* The beach is a public area where we strip down to the equivalent of our underwear…...(ooh, this is too much for me to continue writing from this Mat Saleh's point of views).
Well readers, I end up here writing about the tips from a Western view point and move on to check on Islamic writers’ views about holidaying. I searched for tips in magazines such as Anis (published by Galeri Ilmu Sdn Bhd) and books (such as Panduan Musafir, A Guide to Travellers) and come up with these few ideas.
* Our intention for a holiday must be correct – we do it only to please Allah the Almighty (SWT). We must clear our minds from worldly pleasures such as showing off our wealth and abilities.
* Making preparations mentally and physically; the same preparations we undertake before our 'umra' journey. A journey must be well prepared and with purpose – not just for the sake of holidaying and going out of our way aimlessly.
* Always pray to Allah SWT that He would protect us from involving in sinful activities and save us from His wrath.
* Begin our journey by saying our 'du'a and doing our ‘solat’ (prayers). Fulfill our daily obligations such as ‘solat’ five times (during our journey that satisfies special requirements we are allowed to combine and shorten some of our solat).
* It is also advisable during our journey we carry on doing our recommended prayers and saying our ‘zikrullah’ (remembrace Allah SWT by reciting words in praise of Him).
* Bring along our Qur’an and a few good books including our du’a (prayers) book so that we could fill our time reading them while travelling on long journeys such as in planes, trains and buses.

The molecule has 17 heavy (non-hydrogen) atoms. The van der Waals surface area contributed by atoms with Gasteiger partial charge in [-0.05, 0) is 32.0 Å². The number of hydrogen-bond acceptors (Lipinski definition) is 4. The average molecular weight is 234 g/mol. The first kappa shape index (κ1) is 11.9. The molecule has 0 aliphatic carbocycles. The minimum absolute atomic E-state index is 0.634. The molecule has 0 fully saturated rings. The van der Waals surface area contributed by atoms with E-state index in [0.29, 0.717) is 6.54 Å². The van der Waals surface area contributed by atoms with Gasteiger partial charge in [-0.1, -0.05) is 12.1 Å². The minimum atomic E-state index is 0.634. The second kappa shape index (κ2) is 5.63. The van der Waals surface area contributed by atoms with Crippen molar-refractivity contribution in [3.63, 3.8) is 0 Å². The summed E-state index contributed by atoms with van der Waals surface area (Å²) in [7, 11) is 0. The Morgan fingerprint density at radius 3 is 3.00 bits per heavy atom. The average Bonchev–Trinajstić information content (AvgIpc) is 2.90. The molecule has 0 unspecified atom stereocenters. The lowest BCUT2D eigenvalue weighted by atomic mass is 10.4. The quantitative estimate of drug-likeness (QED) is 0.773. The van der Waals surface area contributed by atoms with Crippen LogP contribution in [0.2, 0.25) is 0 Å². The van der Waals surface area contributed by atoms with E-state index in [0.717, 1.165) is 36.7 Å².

Muslims should know that Allah SWT through the Qur’an encourages them to travel; the last ‘ibadah’ in ‘Rukun Islam’ that is performing one’s hajj signals that a Muslim must leave his home to make the journey to Makkah.
In the Qur’an, Allah mentions: “Say (unto them, O Muhammad): Travel in the land and see the nature of the sequel for the guilty!” (Al-Naml or the Ant 27: 69)
Allah also mentions: “Say (unto the disbelievers): Travel in the land, and see the nature of the consequence for the rejecters.” (Al-An’am or Cattle verse 11)
In Surah Al-Ankabut (29:20) He mentions: Say: "Go about the earth and see how He created for the first time, and then Allah will recreate life." Surely, Allah has power over everything. *
If we follow His true path, from our journeys we would be able to strengthen our ‘iman’ (faith), increase our knowledge and experience, we would be able to make friends and Allah SWT ‘insya-Allah’ (God willing) will provide for all our needs.
Even though Muslims can visit any locations except places where sins activities are held, places of worship of other religions and places that were cursed by Allah SWT (they are discouraged from doing so), the Prophet s.a.w. in a hadith said: “Do not prepare yourself for a journey except to three ‘masjids’, i.e. Al-Masjid-AI-Haram, the Masjid of Aqsa (Jerusalem) and my Masjid."
Well, from now on why not prepare ourselves that one day we would be able to pray in the Haram Masjid doing 'umra' (minor hajj) or better still hajj itself. We would also be able to pray in the Prophet’s Masjid and visit his grave along with two of his best companions – Abu Bakr and Umar al-Khattab in the masjid.
And as for visiting the Al-Aqsa Masjid, let us Muslims throughout the world be united to free the lands of the Palestinians from the hands of Zionist regime. Let us make du’a (pray) that this third holiest masjid in Islam would be freed soon!